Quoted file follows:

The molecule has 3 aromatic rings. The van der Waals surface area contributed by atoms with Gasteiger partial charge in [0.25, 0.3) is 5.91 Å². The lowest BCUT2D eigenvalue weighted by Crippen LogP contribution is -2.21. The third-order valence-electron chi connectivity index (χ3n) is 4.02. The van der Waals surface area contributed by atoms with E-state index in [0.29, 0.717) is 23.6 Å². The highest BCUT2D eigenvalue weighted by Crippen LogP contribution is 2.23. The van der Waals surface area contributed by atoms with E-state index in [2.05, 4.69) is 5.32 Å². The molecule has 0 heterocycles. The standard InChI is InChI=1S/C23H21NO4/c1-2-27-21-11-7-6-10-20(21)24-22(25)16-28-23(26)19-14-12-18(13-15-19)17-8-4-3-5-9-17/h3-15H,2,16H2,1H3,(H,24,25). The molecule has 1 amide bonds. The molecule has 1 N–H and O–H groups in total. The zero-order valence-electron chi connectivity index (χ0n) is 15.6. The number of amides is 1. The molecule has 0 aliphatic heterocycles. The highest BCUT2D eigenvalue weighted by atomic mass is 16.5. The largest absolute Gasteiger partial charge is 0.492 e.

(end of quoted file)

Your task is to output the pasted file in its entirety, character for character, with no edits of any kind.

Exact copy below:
The molecule has 3 aromatic rings. The van der Waals surface area contributed by atoms with Gasteiger partial charge in [0.25, 0.3) is 5.91 Å². The lowest BCUT2D eigenvalue weighted by Crippen LogP contribution is -2.21. The third-order valence-electron chi connectivity index (χ3n) is 4.02. The van der Waals surface area contributed by atoms with E-state index in [0.29, 0.717) is 23.6 Å². The highest BCUT2D eigenvalue weighted by Crippen LogP contribution is 2.23. The van der Waals surface area contributed by atoms with E-state index in [2.05, 4.69) is 5.32 Å². The molecule has 0 heterocycles. The standard InChI is InChI=1S/C23H21NO4/c1-2-27-21-11-7-6-10-20(21)24-22(25)16-28-23(26)19-14-12-18(13-15-19)17-8-4-3-5-9-17/h3-15H,2,16H2,1H3,(H,24,25). The molecule has 1 amide bonds. The molecule has 1 N–H and O–H groups in total. The zero-order valence-electron chi connectivity index (χ0n) is 15.6. The number of amides is 1. The molecule has 0 aliphatic heterocycles. The highest BCUT2D eigenvalue weighted by atomic mass is 16.5. The largest absolute Gasteiger partial charge is 0.492 e.